Do you have the right five or seven or ten things you need to be an entrepreneur? I don’t think so, and that’s great news.
The thrill of running the show is attractive. It plays to your strengths. But the litmus test is whether you’re willing to find people to augment you – your skills, experience, ability. If you have the whole package, failure is still likely. Without others, it’s almost certain and they’re the key improving your odds. That’s the hidden message in this HBR blog post on The Skills Most Entrepreneurs Lack. Serial entrepreneurs in the underlying study were ranked higher than a control group in four traits:
- Personal accountability
- Goal orientation
Together they can make for a leader with vision who is committed to winning others to that vision; one who makes great demands of herself, who delivers, and who will keep on striving. These strengths help drive under-resourced, under-funded start ups through significant obstacles.
Leading edge of learning
But as some start-up veterans will tell you, these leaders can drive others crazy. That’s because they don’t demonstrate the traits that help make strong organizations, the kind people that want to belong to. But that’s where entrepreneurs have the biggest chance to open themselves to the leading edge of learning.
If you’re employee number four or seven or more, and not a co-founder, you need something different:
- Empathy: You need some appreciation for the challenges of your work, your contribution, abilities you need to develop, and occasionally, for the sacrifices you’re making. We’re all adults here, but the work is hard. Entrepreneurs need to develop empathy.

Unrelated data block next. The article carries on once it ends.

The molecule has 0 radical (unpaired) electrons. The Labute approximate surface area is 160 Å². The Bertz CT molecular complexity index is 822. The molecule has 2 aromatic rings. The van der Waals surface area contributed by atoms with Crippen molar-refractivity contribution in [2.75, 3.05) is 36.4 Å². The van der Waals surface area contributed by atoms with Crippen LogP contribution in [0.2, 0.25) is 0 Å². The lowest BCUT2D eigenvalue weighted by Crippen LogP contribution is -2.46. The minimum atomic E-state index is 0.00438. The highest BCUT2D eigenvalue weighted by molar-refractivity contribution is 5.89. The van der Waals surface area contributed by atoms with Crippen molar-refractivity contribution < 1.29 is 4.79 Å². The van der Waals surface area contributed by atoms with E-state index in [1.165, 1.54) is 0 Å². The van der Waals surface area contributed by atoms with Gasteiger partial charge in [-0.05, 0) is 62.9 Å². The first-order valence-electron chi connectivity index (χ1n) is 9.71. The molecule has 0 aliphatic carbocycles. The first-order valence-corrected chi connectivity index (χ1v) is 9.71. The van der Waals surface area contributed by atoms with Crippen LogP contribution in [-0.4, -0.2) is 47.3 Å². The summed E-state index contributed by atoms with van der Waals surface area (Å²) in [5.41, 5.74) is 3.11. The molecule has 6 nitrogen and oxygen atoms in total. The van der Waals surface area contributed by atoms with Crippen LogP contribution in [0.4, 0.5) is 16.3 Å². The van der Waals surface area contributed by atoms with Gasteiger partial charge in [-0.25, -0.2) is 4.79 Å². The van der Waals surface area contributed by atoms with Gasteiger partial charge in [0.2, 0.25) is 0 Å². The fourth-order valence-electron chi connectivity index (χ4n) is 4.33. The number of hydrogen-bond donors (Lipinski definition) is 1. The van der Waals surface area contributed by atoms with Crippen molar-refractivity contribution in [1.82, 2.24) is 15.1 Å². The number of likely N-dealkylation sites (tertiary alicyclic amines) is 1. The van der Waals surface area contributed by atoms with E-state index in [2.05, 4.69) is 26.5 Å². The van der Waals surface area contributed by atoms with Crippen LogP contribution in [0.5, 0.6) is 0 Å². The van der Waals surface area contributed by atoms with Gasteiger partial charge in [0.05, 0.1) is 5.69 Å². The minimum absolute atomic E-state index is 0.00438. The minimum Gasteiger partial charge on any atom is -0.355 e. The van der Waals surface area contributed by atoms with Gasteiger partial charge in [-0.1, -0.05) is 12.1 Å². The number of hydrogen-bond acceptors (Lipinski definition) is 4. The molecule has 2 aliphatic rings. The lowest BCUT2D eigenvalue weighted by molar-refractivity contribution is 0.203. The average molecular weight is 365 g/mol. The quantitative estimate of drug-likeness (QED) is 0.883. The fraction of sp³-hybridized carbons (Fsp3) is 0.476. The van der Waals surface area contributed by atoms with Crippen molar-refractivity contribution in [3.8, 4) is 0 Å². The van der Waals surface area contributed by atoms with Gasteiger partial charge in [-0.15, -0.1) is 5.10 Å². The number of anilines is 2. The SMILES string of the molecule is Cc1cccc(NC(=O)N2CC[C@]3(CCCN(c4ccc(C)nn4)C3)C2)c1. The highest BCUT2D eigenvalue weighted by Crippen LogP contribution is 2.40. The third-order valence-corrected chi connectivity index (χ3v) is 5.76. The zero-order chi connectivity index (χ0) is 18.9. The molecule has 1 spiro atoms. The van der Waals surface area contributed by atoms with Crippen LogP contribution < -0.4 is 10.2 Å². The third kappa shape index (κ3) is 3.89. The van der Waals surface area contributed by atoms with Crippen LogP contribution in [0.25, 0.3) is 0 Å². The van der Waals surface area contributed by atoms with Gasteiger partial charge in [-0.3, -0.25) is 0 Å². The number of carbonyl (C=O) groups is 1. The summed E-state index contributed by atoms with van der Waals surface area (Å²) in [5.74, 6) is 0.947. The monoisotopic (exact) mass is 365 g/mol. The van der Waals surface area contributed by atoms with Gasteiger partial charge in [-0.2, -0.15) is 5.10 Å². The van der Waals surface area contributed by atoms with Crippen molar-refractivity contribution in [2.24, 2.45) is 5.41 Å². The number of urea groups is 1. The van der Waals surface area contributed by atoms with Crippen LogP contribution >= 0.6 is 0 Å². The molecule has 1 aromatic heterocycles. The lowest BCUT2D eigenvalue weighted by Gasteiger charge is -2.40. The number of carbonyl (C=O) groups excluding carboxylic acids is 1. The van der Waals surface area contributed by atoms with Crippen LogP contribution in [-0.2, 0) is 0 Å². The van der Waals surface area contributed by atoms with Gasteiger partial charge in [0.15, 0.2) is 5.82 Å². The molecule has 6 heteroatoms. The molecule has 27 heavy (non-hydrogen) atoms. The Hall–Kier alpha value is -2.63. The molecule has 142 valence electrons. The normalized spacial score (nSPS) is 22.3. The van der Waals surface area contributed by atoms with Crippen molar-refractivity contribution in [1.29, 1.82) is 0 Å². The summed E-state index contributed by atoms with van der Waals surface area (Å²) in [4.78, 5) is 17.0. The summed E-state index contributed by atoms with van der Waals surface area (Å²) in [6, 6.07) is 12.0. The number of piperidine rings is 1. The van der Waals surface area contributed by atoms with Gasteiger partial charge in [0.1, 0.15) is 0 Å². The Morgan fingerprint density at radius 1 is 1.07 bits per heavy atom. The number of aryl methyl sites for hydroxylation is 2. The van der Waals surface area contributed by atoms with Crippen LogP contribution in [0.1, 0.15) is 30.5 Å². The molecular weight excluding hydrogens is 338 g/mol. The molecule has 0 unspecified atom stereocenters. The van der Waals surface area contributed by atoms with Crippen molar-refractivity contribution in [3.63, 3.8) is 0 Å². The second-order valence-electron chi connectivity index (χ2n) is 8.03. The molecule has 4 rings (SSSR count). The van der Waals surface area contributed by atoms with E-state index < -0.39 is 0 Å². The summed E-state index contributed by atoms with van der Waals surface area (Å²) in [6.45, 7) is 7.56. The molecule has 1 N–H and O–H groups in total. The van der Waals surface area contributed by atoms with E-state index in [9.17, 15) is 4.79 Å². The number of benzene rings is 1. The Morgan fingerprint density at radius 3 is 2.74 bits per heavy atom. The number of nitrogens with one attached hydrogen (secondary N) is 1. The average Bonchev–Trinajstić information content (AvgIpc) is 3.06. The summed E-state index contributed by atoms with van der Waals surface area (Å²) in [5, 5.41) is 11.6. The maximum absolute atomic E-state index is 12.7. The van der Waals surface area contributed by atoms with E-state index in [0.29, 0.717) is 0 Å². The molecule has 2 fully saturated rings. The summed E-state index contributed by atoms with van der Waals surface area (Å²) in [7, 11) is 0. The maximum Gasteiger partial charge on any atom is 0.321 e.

- Planning and organization to guide you from today to the accomplishment of the company’s vision. Entrepreneurs can answer to their intuition when they’re solo. Unless they can recruit psychics, a plan and process helps keep the team on the road together, even if plans change as part of pivoting.
- Analytical problem solving: You need to understand how decisions are made. Entrepreneurs’ intuition made be as sound as in Blink, but “that don’t scale.” It’s encouraging to see the empirical approach that dominates many start-ups these days. There are times when a leap of faith, a big bet is the right play. It’s after you’re out of data.
- Self-management: People need a degree of consistency in leadership. The average start-up employee has a higher-than-average tolerance for ambiguity. But entrepreneurs throw a long shadow. You want the leader and the company to succeed. But your Spidey sense is always alert: Is this boat stable? Is the captain still in charge? Self-management in your leaders gives you a sense of consistency and that makes trust possible. It also makes leaders more effective on all fronts.
Leaders: You probably already think of your market space as an ecosystem. Think of your company the same way. Make the most of the people around you to find the uncomfortable edge of your leadership development and seek support in learning.
- Who’s got it? Note, honor, and foster traits and abilities in others that you don’t have to the same degree. Strong leaders aren’t afraid to recognize others for strengths that they themselves don’t have in spades.
- Don’t delegate it: It’s a relief that you don’t have to do it all yourself. It shows humility to be open to others. But it is your responsibility to know yourself and make the most of your raw material as a manager, leader, and entrepreneur.
- Learn from those who have strengths you don’t. You may never be a paragon of empathy or planning and organization, but you can learn.
- Investigate the inside job: What’s keeping you from getting better at say, listening, a skill that enables empathy?
Often the best way to identify your leading edge of learning is to ask for feedback.